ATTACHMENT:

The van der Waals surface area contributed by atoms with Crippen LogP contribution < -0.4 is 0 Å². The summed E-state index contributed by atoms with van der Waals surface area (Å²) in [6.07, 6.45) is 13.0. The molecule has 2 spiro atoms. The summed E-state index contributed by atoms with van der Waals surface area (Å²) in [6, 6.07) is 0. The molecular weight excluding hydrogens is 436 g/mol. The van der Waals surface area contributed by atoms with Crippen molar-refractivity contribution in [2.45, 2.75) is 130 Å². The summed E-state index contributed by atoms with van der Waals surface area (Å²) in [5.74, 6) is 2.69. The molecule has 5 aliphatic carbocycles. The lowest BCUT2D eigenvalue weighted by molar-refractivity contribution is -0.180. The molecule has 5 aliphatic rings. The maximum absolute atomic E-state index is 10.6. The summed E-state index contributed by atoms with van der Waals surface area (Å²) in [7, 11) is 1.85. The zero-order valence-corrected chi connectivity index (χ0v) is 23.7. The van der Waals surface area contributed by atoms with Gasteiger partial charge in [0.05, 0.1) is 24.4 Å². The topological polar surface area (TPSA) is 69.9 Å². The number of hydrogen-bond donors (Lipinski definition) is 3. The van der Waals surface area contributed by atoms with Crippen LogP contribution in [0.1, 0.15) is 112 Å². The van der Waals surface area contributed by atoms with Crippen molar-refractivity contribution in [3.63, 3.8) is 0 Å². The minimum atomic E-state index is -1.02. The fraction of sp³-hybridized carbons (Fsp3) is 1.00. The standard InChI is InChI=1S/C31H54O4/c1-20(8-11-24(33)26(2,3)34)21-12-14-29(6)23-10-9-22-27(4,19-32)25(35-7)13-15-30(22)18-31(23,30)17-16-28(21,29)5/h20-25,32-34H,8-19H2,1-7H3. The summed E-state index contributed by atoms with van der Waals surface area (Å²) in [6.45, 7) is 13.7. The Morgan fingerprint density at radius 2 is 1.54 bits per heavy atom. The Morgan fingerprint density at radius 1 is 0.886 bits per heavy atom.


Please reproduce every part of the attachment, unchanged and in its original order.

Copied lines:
The van der Waals surface area contributed by atoms with Crippen LogP contribution < -0.4 is 0 Å². The summed E-state index contributed by atoms with van der Waals surface area (Å²) in [6.07, 6.45) is 13.0. The molecule has 2 spiro atoms. The summed E-state index contributed by atoms with van der Waals surface area (Å²) in [6, 6.07) is 0. The molecular weight excluding hydrogens is 436 g/mol. The van der Waals surface area contributed by atoms with Crippen molar-refractivity contribution in [2.45, 2.75) is 130 Å². The summed E-state index contributed by atoms with van der Waals surface area (Å²) in [5.74, 6) is 2.69. The molecule has 5 aliphatic carbocycles. The lowest BCUT2D eigenvalue weighted by molar-refractivity contribution is -0.180. The molecule has 5 aliphatic rings. The maximum absolute atomic E-state index is 10.6. The summed E-state index contributed by atoms with van der Waals surface area (Å²) in [7, 11) is 1.85. The zero-order valence-corrected chi connectivity index (χ0v) is 23.7. The van der Waals surface area contributed by atoms with Gasteiger partial charge in [0.05, 0.1) is 24.4 Å². The topological polar surface area (TPSA) is 69.9 Å². The number of hydrogen-bond donors (Lipinski definition) is 3. The van der Waals surface area contributed by atoms with Crippen LogP contribution in [0.1, 0.15) is 112 Å². The van der Waals surface area contributed by atoms with Crippen molar-refractivity contribution in [3.63, 3.8) is 0 Å². The minimum atomic E-state index is -1.02. The fraction of sp³-hybridized carbons (Fsp3) is 1.00. The standard InChI is InChI=1S/C31H54O4/c1-20(8-11-24(33)26(2,3)34)21-12-14-29(6)23-10-9-22-27(4,19-32)25(35-7)13-15-30(22)18-31(23,30)17-16-28(21,29)5/h20-25,32-34H,8-19H2,1-7H3. The summed E-state index contributed by atoms with van der Waals surface area (Å²) in [6.45, 7) is 13.7. The Morgan fingerprint density at radius 2 is 1.54 bits per heavy atom. The Morgan fingerprint density at radius 1 is 0.886 bits per heavy atom.